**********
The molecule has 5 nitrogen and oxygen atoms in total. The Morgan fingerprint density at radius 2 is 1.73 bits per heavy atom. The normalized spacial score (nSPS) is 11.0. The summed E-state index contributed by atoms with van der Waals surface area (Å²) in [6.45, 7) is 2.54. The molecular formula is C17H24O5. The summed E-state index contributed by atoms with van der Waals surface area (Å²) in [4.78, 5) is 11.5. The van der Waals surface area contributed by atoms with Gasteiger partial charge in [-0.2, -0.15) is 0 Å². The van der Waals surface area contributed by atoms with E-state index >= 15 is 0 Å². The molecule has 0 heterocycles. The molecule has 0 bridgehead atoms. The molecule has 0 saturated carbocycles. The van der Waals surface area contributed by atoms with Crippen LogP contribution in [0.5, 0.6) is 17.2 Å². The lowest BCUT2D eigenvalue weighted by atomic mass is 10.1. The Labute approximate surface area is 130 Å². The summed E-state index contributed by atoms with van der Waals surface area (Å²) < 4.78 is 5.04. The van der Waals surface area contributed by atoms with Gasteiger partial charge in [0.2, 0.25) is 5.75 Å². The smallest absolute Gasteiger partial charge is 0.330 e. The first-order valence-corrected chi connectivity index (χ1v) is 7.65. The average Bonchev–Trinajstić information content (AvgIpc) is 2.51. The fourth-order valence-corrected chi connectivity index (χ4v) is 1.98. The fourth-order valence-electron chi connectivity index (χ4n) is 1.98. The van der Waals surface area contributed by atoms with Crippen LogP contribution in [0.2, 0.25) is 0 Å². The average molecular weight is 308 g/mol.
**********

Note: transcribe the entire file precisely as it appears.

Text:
The molecule has 5 nitrogen and oxygen atoms in total. The Morgan fingerprint density at radius 2 is 1.73 bits per heavy atom. The normalized spacial score (nSPS) is 11.0. The summed E-state index contributed by atoms with van der Waals surface area (Å²) in [6.45, 7) is 2.54. The molecular formula is C17H24O5. The summed E-state index contributed by atoms with van der Waals surface area (Å²) in [4.78, 5) is 11.5. The van der Waals surface area contributed by atoms with Gasteiger partial charge in [-0.2, -0.15) is 0 Å². The van der Waals surface area contributed by atoms with E-state index >= 15 is 0 Å². The molecule has 0 heterocycles. The molecule has 0 bridgehead atoms. The molecule has 0 saturated carbocycles. The van der Waals surface area contributed by atoms with Crippen LogP contribution in [0.5, 0.6) is 17.2 Å². The lowest BCUT2D eigenvalue weighted by atomic mass is 10.1. The Labute approximate surface area is 130 Å². The summed E-state index contributed by atoms with van der Waals surface area (Å²) < 4.78 is 5.04. The van der Waals surface area contributed by atoms with Gasteiger partial charge in [0.2, 0.25) is 5.75 Å². The smallest absolute Gasteiger partial charge is 0.330 e. The first-order valence-corrected chi connectivity index (χ1v) is 7.65. The average Bonchev–Trinajstić information content (AvgIpc) is 2.51. The fourth-order valence-corrected chi connectivity index (χ4v) is 1.98. The fourth-order valence-electron chi connectivity index (χ4n) is 1.98. The van der Waals surface area contributed by atoms with Crippen LogP contribution in [0.2, 0.25) is 0 Å². The average molecular weight is 308 g/mol.